Potássio em White (1949)

But when the scholar attempts to define the mental difference between man and other animals he sometimes encounters difficulties which he cannot surmount and, therefore, ends up by saying that the difference is merely one of degree: man has a bigger mind, “larger power of association,” wider range of activities, etc. We have a good example of this in the distinguished physiologist, Anton J. Carlson. After taking note of “man’s present achievements in science, in the arts (including oratory), in political and social institutions,” and noting “at the same time the apparent paucity of such behavior in other animals,” he, as a common man “is tempted to conclude that in these capacities, at least, man has a qualitative superiority over other mammals.” But, since, as a scientist. Professor Carlson cannot define this qualitative difference between man and other animals, since as a physiologist he cannot explain it, he refuses to admit it— “. . . the physiologist does not accept the great development of articulate speech in man as something qualitatively new; . . .” —and suggests helplessly that some day we may find some new “building stone,” an “additional lipoid, phosphatid, or potassium ion,” in the human brain which will explain it, and concludes by saying that the difference be- tween the mind of man and that of non-man is “probably only one of degree.” [Nota de rodapé 3: Carlson, pp. 477-79.](White 1949:24)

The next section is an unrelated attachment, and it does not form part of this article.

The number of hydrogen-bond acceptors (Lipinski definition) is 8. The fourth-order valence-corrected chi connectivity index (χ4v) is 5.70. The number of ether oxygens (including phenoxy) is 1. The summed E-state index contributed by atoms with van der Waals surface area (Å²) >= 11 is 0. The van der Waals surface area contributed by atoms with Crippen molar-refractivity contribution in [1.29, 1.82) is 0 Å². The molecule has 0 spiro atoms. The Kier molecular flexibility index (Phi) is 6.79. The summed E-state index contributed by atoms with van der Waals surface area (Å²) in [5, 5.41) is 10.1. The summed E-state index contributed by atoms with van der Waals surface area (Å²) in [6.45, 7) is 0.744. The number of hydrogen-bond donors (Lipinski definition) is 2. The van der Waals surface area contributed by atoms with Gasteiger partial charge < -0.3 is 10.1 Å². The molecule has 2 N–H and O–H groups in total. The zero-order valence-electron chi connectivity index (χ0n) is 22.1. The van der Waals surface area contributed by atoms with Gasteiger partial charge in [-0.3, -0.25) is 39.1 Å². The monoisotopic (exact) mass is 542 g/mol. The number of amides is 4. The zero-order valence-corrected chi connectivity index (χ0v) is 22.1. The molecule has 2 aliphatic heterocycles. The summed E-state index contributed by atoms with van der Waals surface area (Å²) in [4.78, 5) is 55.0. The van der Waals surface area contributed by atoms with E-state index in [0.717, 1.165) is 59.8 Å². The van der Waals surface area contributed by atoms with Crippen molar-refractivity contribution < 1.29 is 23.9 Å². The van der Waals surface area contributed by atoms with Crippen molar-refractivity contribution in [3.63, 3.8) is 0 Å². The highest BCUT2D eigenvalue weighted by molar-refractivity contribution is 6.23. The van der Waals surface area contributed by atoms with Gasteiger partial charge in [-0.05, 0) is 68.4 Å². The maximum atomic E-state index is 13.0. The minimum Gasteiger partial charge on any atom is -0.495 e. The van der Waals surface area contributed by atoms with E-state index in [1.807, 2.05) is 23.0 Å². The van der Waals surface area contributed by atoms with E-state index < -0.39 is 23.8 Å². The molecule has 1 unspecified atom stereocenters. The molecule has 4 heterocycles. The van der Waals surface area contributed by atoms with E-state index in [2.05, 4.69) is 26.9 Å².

WHITE, Leslie. 1949. The science of culture: a study of man and civilization. New York: Grove Press.